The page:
MALE SPEAKER: This mug can never break the
board when he tries--
MALE SPEAKER: That was so good.
JOSH KALIS: I looked like a sucker 'cause I fucked up.
But I'ma get 'em, though.
BILL STROBECK: Brian and Anthony were here every day
doing stuff.
So I was like--
everyone was doing stuff.
If I wasn't filming somebody do something here, I was
filming somebody do something over there.
I was here every single day.
Every single day.
Skate down here and I would just hang out with everyone.
It was wild.
There was a lot of people that were there that no one will
ever know, that were like the staples.
MAN IN PARK: I'd rather see them skateboards than running
around trying to stab somebody, trying to take
something from somebody.
BILL STROBECK: There's a whole cast of characters that made
up that place.
MAN IN PARK: Beatnik.
Hey, man.
I used to skate.
You remember, you used to see me out here.
I used to skate hard as shit before.
That's when I know--
I used to do acid.
Hey, look.
Hey, was you out here when I tried to 5-0 that?
I swear I had that shit swarking.
I could never land it.
BILL STROBECK: Like you've seen Stevie and Josh, and all
these guys.
There was a crew of hoodlums and there was a crew of--
RYAN GEE: Derelicts.
BILL STROBECK: Like bums that bone.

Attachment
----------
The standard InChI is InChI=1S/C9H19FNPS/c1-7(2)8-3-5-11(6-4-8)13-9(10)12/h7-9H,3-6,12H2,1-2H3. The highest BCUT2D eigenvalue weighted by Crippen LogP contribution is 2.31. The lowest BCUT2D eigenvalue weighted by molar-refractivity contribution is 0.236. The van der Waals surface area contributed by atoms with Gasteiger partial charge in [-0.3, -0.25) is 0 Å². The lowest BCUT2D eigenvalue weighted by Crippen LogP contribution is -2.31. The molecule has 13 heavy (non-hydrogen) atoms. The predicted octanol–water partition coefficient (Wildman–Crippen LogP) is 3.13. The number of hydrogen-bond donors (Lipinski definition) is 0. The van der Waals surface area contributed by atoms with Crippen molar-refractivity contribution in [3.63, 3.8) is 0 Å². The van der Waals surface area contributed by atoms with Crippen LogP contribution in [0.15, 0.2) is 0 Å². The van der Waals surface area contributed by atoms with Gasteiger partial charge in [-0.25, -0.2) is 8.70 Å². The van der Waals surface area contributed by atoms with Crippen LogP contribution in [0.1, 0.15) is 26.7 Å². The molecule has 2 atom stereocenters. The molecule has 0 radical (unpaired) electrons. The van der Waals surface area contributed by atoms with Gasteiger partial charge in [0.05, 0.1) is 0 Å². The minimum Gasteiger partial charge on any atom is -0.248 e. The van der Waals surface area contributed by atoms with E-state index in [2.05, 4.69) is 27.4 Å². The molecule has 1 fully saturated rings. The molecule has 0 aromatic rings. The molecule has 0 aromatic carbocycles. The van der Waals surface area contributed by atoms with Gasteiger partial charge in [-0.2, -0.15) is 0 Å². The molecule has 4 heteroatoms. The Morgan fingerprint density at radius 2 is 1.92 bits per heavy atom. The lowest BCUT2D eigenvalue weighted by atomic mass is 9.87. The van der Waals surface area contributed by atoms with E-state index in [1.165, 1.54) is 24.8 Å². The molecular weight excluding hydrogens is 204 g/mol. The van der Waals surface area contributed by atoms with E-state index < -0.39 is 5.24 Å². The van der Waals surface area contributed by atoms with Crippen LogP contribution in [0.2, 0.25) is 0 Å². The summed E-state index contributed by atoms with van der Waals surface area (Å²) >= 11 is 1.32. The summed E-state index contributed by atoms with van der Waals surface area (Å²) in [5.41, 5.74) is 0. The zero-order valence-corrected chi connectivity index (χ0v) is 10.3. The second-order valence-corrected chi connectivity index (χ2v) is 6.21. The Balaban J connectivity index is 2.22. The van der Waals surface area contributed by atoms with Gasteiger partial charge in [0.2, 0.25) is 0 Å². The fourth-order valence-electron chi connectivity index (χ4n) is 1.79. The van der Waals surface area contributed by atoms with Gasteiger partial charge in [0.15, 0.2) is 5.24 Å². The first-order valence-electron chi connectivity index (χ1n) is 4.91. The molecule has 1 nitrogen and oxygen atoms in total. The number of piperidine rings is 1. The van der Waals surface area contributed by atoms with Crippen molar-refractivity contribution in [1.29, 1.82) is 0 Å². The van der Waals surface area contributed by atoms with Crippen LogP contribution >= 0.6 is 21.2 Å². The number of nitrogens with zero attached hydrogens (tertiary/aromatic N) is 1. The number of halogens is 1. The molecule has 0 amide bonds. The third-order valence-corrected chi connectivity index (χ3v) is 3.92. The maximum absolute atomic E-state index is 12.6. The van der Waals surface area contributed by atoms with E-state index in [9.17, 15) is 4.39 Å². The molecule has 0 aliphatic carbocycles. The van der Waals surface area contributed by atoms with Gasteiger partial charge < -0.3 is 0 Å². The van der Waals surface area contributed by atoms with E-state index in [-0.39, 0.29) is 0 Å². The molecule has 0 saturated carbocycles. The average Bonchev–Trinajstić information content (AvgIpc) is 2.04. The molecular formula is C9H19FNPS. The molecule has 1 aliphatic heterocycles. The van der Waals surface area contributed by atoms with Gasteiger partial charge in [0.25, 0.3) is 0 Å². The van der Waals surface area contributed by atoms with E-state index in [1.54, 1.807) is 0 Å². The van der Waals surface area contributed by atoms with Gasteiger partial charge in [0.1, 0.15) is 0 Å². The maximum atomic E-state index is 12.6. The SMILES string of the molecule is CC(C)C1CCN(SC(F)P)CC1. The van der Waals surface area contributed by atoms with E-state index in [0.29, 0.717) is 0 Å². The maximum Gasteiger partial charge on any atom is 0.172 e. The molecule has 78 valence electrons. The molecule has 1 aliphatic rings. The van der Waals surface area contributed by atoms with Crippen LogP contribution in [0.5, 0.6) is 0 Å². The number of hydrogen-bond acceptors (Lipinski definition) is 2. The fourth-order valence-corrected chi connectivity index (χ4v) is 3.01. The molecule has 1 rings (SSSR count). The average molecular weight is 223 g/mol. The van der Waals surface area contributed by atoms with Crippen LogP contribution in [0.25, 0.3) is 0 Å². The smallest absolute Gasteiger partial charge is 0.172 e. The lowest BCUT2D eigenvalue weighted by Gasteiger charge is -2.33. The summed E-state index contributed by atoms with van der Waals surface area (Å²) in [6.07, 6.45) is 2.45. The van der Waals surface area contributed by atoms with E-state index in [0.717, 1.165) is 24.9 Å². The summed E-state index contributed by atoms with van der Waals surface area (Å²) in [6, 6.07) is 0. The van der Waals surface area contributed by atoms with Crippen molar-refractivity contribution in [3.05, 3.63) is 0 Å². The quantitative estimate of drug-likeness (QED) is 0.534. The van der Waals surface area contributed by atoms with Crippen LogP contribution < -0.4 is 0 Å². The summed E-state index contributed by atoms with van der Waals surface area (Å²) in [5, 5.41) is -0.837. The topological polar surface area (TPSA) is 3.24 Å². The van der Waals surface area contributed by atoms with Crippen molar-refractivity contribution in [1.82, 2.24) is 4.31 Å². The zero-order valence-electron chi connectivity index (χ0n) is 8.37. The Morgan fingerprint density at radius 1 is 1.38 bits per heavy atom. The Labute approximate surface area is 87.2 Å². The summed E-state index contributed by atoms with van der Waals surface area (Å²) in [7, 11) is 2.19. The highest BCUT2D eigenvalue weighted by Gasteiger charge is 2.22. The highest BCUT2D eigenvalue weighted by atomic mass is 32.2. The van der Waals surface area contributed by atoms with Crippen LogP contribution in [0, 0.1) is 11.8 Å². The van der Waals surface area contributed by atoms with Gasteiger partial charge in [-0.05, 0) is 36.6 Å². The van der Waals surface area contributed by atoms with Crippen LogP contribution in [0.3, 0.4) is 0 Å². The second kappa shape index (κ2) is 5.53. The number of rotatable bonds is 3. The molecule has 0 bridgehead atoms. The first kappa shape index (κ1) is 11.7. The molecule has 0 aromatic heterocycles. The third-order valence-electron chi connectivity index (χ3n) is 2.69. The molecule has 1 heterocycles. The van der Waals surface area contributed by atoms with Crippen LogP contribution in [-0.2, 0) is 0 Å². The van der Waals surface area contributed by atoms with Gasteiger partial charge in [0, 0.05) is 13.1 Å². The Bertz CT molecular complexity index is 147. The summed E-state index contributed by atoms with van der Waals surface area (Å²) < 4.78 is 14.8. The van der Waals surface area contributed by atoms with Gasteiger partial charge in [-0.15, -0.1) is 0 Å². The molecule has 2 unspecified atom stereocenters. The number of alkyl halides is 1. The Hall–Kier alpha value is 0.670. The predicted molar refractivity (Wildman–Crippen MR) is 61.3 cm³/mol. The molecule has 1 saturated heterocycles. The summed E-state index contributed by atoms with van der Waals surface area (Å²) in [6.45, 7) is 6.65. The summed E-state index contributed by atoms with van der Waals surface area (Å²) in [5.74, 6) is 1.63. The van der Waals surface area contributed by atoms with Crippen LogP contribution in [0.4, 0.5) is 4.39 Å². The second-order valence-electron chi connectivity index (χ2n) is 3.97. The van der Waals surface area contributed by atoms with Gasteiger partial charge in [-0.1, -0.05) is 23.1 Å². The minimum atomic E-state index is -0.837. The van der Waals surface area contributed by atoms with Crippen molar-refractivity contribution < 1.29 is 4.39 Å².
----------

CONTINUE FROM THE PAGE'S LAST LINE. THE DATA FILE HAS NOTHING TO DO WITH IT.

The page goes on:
And there was also the cops were part of it.
And we--
Josh knew all the undercovers.
He was so boys with them.
He would give them his shoes--
RYAN GEE: He would give them shoes.
POLICE ON LOUDSPEAKER: This is the Philadelphia Police.
Leave the area immediately.
Leave the area immediately.
Get out of here, skateboarders.
JIMMY GORECKI: You would hear stories like, Josh ran into
the undercovers on South Street and he went and took
them all to Elite and put DCs on all of their feet.
So they would run in and he'd be, like--
I remember sitting there one day, like, why is this guy not
even running?
I'm freaking out, like here he had all the
undercovers in his pocket.
They all had his shoes on.
RYAN GEE: These are the shoes I skated in
with Chomp On This.
So-- remember these?
I was just so proud of that video part.
I'm like, dude, I'm going to keep these shoes.
Like Josh's shoes are so sick.
I think these were Stevie's.
STEVIE WILLIAMS: That was that arrow, the Josh and Stevie.
It was a black/white combo.
Everybody know he looked out for me.
And me and him had DC, that made us,
put us on that pedestal.
MIKE BLABAC: This is right when Kalis and Stevie were
both getting their shoes out for DC.
And so at the time, they both lived in Philly, so I
would go out there.
In '99 and 2000, pretty much the whole summer I
spent at LOVE Park.
So this is just a photo from the first summer I really
spent a lot of time out there, was in '99.
JOSH KALIS: Should we go to LOVE Park?
BILL STROBECK: And the thing is, Josh and Stevie, they
combined their skill with that symbol and made something I
don't think I'll ever see again in skating, for a long
time at least.
But like, it was everything.
It was like the board had the LOVE sign on it.
And then there was a photo with everyone in
front of the LOVE sign.
It's like, you do that, and then people from all over the
world-- all of a sudden, people from Germany are
showing up to skate there, from all over.
It was like an attractive spot.
JIMMY GORECKI: And at that time, I was going to New York
every weekend to skate with RB, because the weekend
warriors would come to LOVE and it'd be a hundred kids.